Pakistan: Now or Never?

Guest contribution-Will Pakistan go the Middle East way?

By Guest Contributor
April 20, 2011

jinnah flag

(The following is a guest contribution. Reuters is not responsible for the content and the views expressed are the author’s alone. The writer is Pakistan’s High Commissioner to the UK)

Pakistan and the taboo of secularism

January 8, 2011

graveFor everyone trying to understand the implications of Salman Taseer’s assassination, this essay from 2007 is good place to start (h/t Abu Muqawama).  “The Politics of God” is about why Europe decided, after years of warfare over the correct interpretation of Christianity, to separate church and state.  But it is also relevant to Pakistan, where the killing of the Punjab governor over his opposition to the country’s blasphemy laws has shown that what was left of Pakistani secularism, is, if not dead, at least in intensive care.

Claiming Jinnah’s mantle: Musharraf joins the queue

October 2, 2010

jinnah flagThe minute I entered the elegant book-lined club in central London where Pervez Musharraf was about to launch his political career, it was clear who was to dominate the proceedings – Muhammad Ali Jinnah, Quaid-e-Azam, Founder of the Nation, Father of Pakistan. In his trademark peaked Jinnah cap, it was his photo alone which was hanging prominently on the platform where the former military ruler was to speak; and his photo on the little entrance ticket they gave you to get past security.

Guest contribution-Pakistan’s conspiracy theories

By Reuters Staff
September 30, 2010

floodphoto(The following is a guest contribution. Reuters is not responsible for the content and the views expressed are the author’s alone. The writer is Pakistan’s High Commissioner to the UK)

Fake degrees stir fear of ‘mini mid-term polls’ in Pakistan

June 29, 2010

punjab universityPakistani education authorities are verifying university degrees of members of parliament amid fears that scores of them could be disqualified for holding “fake degrees”, leading to “mini mid-term elections” less than three years after general elections were held in the country.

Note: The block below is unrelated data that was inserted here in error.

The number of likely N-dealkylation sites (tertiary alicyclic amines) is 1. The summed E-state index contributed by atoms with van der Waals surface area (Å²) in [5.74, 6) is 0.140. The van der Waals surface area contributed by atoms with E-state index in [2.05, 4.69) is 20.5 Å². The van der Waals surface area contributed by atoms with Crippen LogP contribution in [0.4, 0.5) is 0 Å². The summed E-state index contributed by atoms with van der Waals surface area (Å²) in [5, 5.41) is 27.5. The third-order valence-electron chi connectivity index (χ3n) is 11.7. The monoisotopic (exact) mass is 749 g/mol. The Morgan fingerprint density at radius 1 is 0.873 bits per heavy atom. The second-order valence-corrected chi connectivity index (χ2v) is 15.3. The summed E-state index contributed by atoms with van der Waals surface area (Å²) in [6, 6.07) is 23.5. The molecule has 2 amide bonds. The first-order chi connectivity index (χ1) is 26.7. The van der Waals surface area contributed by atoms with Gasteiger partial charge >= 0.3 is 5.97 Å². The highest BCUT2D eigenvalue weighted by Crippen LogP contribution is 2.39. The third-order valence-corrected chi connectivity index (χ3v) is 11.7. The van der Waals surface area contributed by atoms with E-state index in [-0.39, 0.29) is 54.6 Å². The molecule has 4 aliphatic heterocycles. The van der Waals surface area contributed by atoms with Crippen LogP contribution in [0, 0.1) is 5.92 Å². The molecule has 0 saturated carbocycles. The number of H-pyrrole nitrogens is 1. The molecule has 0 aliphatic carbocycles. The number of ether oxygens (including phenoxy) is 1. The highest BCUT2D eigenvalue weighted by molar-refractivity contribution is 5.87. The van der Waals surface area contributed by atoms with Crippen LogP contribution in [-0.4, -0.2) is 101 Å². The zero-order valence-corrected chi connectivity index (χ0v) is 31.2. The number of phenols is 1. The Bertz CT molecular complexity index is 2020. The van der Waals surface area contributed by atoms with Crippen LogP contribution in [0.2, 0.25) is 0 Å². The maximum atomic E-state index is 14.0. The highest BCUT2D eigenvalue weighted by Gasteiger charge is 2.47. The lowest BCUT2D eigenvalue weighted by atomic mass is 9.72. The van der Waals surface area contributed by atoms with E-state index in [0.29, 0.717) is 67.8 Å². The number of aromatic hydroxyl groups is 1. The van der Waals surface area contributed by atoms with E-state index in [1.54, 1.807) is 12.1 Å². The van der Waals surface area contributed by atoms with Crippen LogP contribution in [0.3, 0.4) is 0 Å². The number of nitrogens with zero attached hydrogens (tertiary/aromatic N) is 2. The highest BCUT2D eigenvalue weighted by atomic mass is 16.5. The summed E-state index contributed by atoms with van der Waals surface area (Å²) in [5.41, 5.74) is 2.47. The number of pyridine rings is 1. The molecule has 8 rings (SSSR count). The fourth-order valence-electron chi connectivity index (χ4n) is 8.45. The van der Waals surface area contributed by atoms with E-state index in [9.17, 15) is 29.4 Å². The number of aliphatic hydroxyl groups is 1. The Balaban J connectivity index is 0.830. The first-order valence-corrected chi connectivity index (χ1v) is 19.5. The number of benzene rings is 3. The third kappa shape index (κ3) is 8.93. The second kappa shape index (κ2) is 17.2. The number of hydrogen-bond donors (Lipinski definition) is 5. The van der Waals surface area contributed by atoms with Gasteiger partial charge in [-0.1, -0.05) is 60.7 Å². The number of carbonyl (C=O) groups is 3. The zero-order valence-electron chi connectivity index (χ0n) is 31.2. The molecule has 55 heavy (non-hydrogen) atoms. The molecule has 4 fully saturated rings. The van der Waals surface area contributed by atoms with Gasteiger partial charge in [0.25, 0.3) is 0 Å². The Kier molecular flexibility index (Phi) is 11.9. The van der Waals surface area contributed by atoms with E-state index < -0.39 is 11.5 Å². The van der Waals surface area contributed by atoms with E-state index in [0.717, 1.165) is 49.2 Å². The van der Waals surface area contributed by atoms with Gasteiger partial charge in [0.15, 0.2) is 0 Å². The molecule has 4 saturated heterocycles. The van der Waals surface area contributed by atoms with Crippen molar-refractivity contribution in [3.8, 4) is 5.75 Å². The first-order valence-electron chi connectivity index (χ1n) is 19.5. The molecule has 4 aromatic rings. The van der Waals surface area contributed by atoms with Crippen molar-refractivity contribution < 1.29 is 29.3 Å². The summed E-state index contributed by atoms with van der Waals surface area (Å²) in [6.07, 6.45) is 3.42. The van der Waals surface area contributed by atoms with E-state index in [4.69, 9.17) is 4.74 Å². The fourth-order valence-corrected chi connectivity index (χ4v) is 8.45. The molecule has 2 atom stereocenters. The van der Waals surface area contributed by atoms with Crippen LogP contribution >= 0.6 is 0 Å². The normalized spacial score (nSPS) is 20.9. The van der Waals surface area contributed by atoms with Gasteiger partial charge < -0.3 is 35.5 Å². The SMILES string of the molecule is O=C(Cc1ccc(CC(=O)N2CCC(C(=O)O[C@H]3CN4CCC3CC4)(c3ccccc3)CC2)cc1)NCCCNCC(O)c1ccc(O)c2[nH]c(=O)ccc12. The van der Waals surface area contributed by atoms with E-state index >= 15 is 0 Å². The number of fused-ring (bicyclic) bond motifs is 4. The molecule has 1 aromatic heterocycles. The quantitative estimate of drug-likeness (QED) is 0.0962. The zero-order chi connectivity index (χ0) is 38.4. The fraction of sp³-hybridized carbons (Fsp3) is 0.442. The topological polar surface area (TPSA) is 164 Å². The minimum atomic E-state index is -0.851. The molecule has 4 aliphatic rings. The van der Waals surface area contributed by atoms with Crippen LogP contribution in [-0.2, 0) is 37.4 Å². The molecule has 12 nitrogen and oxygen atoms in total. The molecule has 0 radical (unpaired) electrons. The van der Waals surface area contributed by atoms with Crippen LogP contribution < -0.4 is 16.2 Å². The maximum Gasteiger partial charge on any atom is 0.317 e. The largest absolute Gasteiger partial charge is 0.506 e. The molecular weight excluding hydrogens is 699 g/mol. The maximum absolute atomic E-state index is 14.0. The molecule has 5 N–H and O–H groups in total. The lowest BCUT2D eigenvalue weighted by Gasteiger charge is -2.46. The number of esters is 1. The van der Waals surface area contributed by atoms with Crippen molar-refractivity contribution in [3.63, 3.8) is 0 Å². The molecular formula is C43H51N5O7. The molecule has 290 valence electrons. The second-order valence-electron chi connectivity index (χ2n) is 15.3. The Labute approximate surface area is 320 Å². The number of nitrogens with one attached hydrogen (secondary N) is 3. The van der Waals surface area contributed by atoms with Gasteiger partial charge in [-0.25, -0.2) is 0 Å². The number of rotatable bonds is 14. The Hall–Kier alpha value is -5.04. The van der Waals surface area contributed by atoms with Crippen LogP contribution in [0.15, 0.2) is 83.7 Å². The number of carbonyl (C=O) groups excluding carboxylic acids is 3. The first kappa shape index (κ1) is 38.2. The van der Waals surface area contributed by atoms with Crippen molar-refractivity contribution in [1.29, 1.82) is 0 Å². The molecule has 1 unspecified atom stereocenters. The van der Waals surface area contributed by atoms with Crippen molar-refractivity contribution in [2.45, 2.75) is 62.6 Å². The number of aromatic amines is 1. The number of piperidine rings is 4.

from India Insight:

From across the border, books and bats

April 8, 2010

This week, while one Pakistani was being questioned by the Indian police and hysterical reporters on an alleged marriage to an Indian, another Pakistani, composed and smiling, fielded questions from an admiring audience on dynasty and politics in the country that every Indian has an opinion on.

Pakistan’s Sharif seen isolated after ‘U-turn’

March 29, 2010

Nawaz SharifFormer Prime Minister Nawaz Sharif is used to being Pakistan’s most popular politician, but lately he has become the country’s most criticised.

Punjab minister asks for mercy from Taliban, earns woman’s scorn

March 17, 2010

After the chief minister of Pakistan’s biggest province reportedly asked the Taliban to spare his region from attacks, he kicked off an uproar and earned the scorn of a woman member of a provincial parliament, who sarcastically offered him her scarf and said “the women of the frontier province” would protect him.

Pakistan: Through the eye of a needle

December 21, 2009

lawyers celebrateFor the first time in many months, the future of Pakistan is being determined not in the fight against Islamist militants, but within its institutions — its judiciary, its political parties, its government and its military.  Last week’s decision by the Supreme Court to strike down a 2007 amnesty given to politicians and bureaucrats has provided Pakistan with a rare opportunity to remodel itself as a civilian democracy based on the rule of law.  But the way forward is so fraught with difficulties that assessments of its chances of success are at best sober, at worst ominous.

Pakistan’s political pandemonium

December 18, 2009

sharifzardaridubaiA Supreme Court ruling striking down an amnesty given to politicians and officials by former president Pervez Musharraf has created havoc in Pakistani politics.  Among those affected on a list of 8,000 politicians and bureaucrats who were protected by the amnesty are the interior and defence ministers, who are now no longer allowed to leave the country until they clear their names in court.